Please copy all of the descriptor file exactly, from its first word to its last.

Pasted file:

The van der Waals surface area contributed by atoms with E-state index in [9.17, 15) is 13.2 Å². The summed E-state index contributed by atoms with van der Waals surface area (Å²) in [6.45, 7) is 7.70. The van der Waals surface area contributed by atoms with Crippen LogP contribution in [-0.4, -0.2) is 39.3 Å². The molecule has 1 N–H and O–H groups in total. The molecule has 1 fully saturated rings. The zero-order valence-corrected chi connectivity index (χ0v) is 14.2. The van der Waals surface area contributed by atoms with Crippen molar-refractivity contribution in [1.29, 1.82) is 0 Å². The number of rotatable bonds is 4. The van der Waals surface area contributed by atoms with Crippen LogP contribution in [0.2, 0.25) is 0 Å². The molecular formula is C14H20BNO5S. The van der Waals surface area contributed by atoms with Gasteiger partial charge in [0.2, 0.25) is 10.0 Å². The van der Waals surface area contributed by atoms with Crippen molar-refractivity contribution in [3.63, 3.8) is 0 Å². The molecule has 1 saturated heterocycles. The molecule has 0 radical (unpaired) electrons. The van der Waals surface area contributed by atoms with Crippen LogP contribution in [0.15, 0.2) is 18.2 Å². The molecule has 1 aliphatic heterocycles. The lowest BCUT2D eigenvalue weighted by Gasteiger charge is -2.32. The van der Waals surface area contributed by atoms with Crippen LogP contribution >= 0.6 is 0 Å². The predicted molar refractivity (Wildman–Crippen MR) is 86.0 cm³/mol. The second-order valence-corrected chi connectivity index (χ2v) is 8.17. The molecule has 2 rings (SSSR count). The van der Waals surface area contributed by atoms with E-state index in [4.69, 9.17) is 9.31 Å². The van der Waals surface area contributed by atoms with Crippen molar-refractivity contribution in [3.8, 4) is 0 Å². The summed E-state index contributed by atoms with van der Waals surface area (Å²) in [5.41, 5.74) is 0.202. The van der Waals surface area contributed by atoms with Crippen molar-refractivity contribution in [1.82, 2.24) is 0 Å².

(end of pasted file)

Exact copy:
The van der Waals surface area contributed by atoms with E-state index in [9.17, 15) is 13.2 Å². The summed E-state index contributed by atoms with van der Waals surface area (Å²) in [6.45, 7) is 7.70. The van der Waals surface area contributed by atoms with Crippen LogP contribution in [-0.4, -0.2) is 39.3 Å². The molecule has 1 N–H and O–H groups in total. The molecule has 1 fully saturated rings. The zero-order valence-corrected chi connectivity index (χ0v) is 14.2. The van der Waals surface area contributed by atoms with Crippen molar-refractivity contribution in [1.29, 1.82) is 0 Å². The number of rotatable bonds is 4. The van der Waals surface area contributed by atoms with Crippen LogP contribution in [0.2, 0.25) is 0 Å². The molecular formula is C14H20BNO5S. The van der Waals surface area contributed by atoms with Gasteiger partial charge in [0.2, 0.25) is 10.0 Å². The van der Waals surface area contributed by atoms with Crippen molar-refractivity contribution in [3.63, 3.8) is 0 Å². The molecule has 1 saturated heterocycles. The molecule has 0 radical (unpaired) electrons. The van der Waals surface area contributed by atoms with Crippen LogP contribution in [0.15, 0.2) is 18.2 Å². The molecule has 1 aliphatic heterocycles. The lowest BCUT2D eigenvalue weighted by Gasteiger charge is -2.32. The van der Waals surface area contributed by atoms with Crippen LogP contribution >= 0.6 is 0 Å². The predicted molar refractivity (Wildman–Crippen MR) is 86.0 cm³/mol. The second-order valence-corrected chi connectivity index (χ2v) is 8.17. The molecule has 2 rings (SSSR count). The van der Waals surface area contributed by atoms with E-state index in [4.69, 9.17) is 9.31 Å². The van der Waals surface area contributed by atoms with Crippen molar-refractivity contribution in [3.8, 4) is 0 Å². The summed E-state index contributed by atoms with van der Waals surface area (Å²) in [5.41, 5.74) is 0.202. The van der Waals surface area contributed by atoms with Crippen molar-refractivity contribution in [1.82, 2.24) is 0 Å².